One of my favorite hymns, Amazing Grace was made even more special for me a few years ago when I heard my daughter-in-law perform it, a cappella, during a very touching ceremony to recognize fallen Civil War era soldiers. I will never forget how beautiful her voice sounded as it echoed off the tall buildings downtown as a horse-drawn wagon passed carrying a flag draped casket.
I received a link to a video of a performance of Amazing Grace by Wintley Phipps, in one of the most profound performances I have heard. It made chills run up my back, and brought tears to my eyes, as I felt the Spirit and visualized the setting this hymn came from. I think you will enjoy it, too.
Wintley Phipps is an ordained Seventh Day Aventist minister, world-renowned vocal artist, and president of the US Dream Academy. He also founded Songs of Freedom Publishing Company and Coral Records Recording Company. Mr. Phipps has been the featured speaker and performer at many notable occasions around the world. Additional videos can be found just by searching on his name. He currently serves as Pastor of a church in Palm Bay, Florida.
If you aren’t familiar with the slave-ship-captain-turned-evangelist John Henry Newton, there is a lot of interesting information on him on Wikipedia, a free online encyclopedia. He was the author of many hymns, including Amazing Grace. He was born in London, the son of a shipmaster in the Mediterranean service. At the age of 11 he went to sea with his father and sailed with him on a total of six voyages.
In 1743, he was pressed into naval service, and became a midshipman. After attempting to desert, Newton was put in irons, court martialed, and received a flogging of eight dozen lashes. He went on to become enslaved himself before being freed by a friend of his father’s.
Sailing back to England in 1748 aboard the slave-ship Greyhound on the Atlantic, the ship encountered a severe storm and almost sank. Newton awoke in the middle of the night and prayed to God as the ship filled with water. It was this experience which he later marked as the beginnings of his conversion to evangelical Christianity. He later said that his true conversion did not happen until some time later: “I cannot consider myself to have been a believer in the full sense of the word, until a considerable time afterwards.”
Still, he didn’t renounce the slave trade until later in his life when he wrote a tract decrying it in aid of abolitionist sympathies. He only gave up seafaring and his slave-trading activities in 1754, after a serious illness.
Much later he published his thoughts about the African slave trade, which is quoted here:
“With our ships, the great object is, to be full. When the ship is there, it is thought desirable she should take as many as possible. The cargo of a vessel of a hundred tons, or little more, is calculated to purchase from two hundred and twenty to two hundred and fifty slaves. Their lodging-rooms below the deck, which are three (for the men, the boys, and the women), besides a place for the sick, are sometimes more than five feet high, and sometimes less; and this height is divided towards the middle, for the slaves lie in two rows, one above the other, on each side of the ship, close to each other, like books upon a shelf. I have known them so close that the shelf would not, easily, contain one more. And I have known a white man sent down, among the men, to lay them in these rows to the greatest advantage, so that as little space as possible might be lost.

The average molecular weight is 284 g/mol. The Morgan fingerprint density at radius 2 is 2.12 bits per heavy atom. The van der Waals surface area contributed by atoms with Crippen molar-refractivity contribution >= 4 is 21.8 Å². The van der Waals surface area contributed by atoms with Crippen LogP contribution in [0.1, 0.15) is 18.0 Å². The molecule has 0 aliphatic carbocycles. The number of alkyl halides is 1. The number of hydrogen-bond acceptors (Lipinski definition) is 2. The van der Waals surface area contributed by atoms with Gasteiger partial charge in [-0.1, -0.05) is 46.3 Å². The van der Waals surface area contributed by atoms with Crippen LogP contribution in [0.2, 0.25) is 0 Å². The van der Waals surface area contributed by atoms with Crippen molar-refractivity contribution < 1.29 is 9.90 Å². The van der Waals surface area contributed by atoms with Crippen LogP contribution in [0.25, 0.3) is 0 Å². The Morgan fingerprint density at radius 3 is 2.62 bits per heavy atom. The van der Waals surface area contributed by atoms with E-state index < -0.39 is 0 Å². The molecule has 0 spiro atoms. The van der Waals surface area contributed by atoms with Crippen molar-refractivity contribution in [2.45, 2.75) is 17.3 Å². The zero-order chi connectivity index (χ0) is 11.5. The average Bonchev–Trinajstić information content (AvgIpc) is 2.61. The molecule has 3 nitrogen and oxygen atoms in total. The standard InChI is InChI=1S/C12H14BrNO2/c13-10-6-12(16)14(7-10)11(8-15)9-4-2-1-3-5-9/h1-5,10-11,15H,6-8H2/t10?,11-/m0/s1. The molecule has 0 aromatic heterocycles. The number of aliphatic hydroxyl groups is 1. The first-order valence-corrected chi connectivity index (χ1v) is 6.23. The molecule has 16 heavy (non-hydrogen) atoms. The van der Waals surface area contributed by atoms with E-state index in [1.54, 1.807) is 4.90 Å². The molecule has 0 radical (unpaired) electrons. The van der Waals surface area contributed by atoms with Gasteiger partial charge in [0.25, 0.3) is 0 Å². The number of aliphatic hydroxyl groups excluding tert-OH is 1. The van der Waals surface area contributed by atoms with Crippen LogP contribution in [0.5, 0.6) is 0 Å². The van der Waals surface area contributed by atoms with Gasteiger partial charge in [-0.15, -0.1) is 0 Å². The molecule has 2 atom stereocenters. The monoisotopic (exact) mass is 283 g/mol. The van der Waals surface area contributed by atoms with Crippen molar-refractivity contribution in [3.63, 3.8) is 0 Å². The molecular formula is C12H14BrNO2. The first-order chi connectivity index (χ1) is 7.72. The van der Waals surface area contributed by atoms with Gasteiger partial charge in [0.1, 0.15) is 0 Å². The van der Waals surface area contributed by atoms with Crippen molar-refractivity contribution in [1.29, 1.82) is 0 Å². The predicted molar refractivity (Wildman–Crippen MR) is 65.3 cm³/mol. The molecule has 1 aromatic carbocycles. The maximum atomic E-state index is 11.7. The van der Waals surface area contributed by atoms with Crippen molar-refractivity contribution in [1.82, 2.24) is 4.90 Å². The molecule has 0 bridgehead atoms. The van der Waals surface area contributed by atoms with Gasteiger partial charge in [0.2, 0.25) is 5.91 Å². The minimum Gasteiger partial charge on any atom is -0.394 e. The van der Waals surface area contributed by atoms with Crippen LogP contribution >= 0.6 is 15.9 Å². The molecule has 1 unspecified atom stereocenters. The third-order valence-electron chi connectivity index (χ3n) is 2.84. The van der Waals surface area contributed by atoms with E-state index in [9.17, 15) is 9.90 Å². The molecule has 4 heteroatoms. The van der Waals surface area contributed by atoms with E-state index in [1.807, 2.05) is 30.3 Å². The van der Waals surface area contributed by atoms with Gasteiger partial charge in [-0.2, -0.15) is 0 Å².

“Let it be observed, that the poor creatures, thus cramped for want of room, are likewise in irons, for the most part both hands and feet, and two together, which makes it difficult for them to turn or move, to attempt either to rise or to lie down, without hurting themselves, or each other. Nor is the motion of the ship, especially her heeling, or stoop on one side, when under sail, to be omitted; for this, as they lie athwart, or cross the ship, adds to the uncomfortableness of their lodging, especially to those who lie on the leeward or leaning side of the vessel.”
John Newton went on to study theology, and went on to pastor churches and was also a prolific hymnist. So popular was his preaching that the church he pastored in Olney for 16 years had a gallery added to accommodate the large numbers who flocked to hear him. In 1767 William Cowper, the poet, moved to Olney, worshipped at Newton’s church, and collaborated with Newton on producing a volume of hymns, called Olney Hymns. This work had a great influence on English hymnology. The volume included Newton’s well -known hymns “Glorious Things of Thee are Spoken”, “How Sweet the Name of Jesus Sounds!”, “Come, My Soul, Thy Suit Prepare”, “Approach, My Soul, the Mercy-seat”, and “Amazing Grace”.
What a blessing it is, to listen to this performance, and experience anew the thrill of God’s love!